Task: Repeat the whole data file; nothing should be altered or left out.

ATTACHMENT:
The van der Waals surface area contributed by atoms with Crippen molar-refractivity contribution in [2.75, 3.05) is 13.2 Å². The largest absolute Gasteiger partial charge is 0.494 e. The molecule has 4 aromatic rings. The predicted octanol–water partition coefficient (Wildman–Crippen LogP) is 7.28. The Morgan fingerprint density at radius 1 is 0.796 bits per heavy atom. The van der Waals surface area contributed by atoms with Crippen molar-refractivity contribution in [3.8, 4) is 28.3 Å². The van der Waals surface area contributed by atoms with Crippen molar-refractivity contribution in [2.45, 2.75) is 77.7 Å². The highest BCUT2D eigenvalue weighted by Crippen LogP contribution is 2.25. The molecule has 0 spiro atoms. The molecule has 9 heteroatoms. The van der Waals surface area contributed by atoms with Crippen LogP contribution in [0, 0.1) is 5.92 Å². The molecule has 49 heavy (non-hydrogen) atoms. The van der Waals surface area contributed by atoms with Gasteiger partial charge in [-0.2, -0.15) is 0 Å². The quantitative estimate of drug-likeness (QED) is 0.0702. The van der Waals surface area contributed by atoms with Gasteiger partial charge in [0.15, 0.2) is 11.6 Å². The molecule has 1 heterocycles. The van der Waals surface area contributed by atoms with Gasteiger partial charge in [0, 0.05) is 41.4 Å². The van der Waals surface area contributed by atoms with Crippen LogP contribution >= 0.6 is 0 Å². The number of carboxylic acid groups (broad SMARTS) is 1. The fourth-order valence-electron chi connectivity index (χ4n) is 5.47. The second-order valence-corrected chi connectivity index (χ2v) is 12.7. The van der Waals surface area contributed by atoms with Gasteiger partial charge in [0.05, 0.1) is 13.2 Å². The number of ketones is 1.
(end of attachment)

The van der Waals surface area contributed by atoms with Crippen molar-refractivity contribution in [2.75, 3.05) is 13.2 Å². The largest absolute Gasteiger partial charge is 0.494 e. The molecule has 4 aromatic rings. The predicted octanol–water partition coefficient (Wildman–Crippen LogP) is 7.28. The Morgan fingerprint density at radius 1 is 0.796 bits per heavy atom. The van der Waals surface area contributed by atoms with Crippen molar-refractivity contribution in [3.8, 4) is 28.3 Å². The van der Waals surface area contributed by atoms with Crippen molar-refractivity contribution in [2.45, 2.75) is 77.7 Å². The highest BCUT2D eigenvalue weighted by Crippen LogP contribution is 2.25. The molecule has 0 spiro atoms. The molecule has 9 heteroatoms. The van der Waals surface area contributed by atoms with Crippen LogP contribution in [0, 0.1) is 5.92 Å². The molecule has 49 heavy (non-hydrogen) atoms. The van der Waals surface area contributed by atoms with Gasteiger partial charge in [-0.2, -0.15) is 0 Å². The quantitative estimate of drug-likeness (QED) is 0.0702. The van der Waals surface area contributed by atoms with Gasteiger partial charge in [0.15, 0.2) is 11.6 Å². The molecule has 1 heterocycles. The van der Waals surface area contributed by atoms with Gasteiger partial charge in [0, 0.05) is 41.4 Å². The van der Waals surface area contributed by atoms with Crippen LogP contribution >= 0.6 is 0 Å². The number of carboxylic acid groups (broad SMARTS) is 1. The fourth-order valence-electron chi connectivity index (χ4n) is 5.47. The second-order valence-corrected chi connectivity index (χ2v) is 12.7. The van der Waals surface area contributed by atoms with Gasteiger partial charge in [0.05, 0.1) is 13.2 Å². The number of ketones is 1.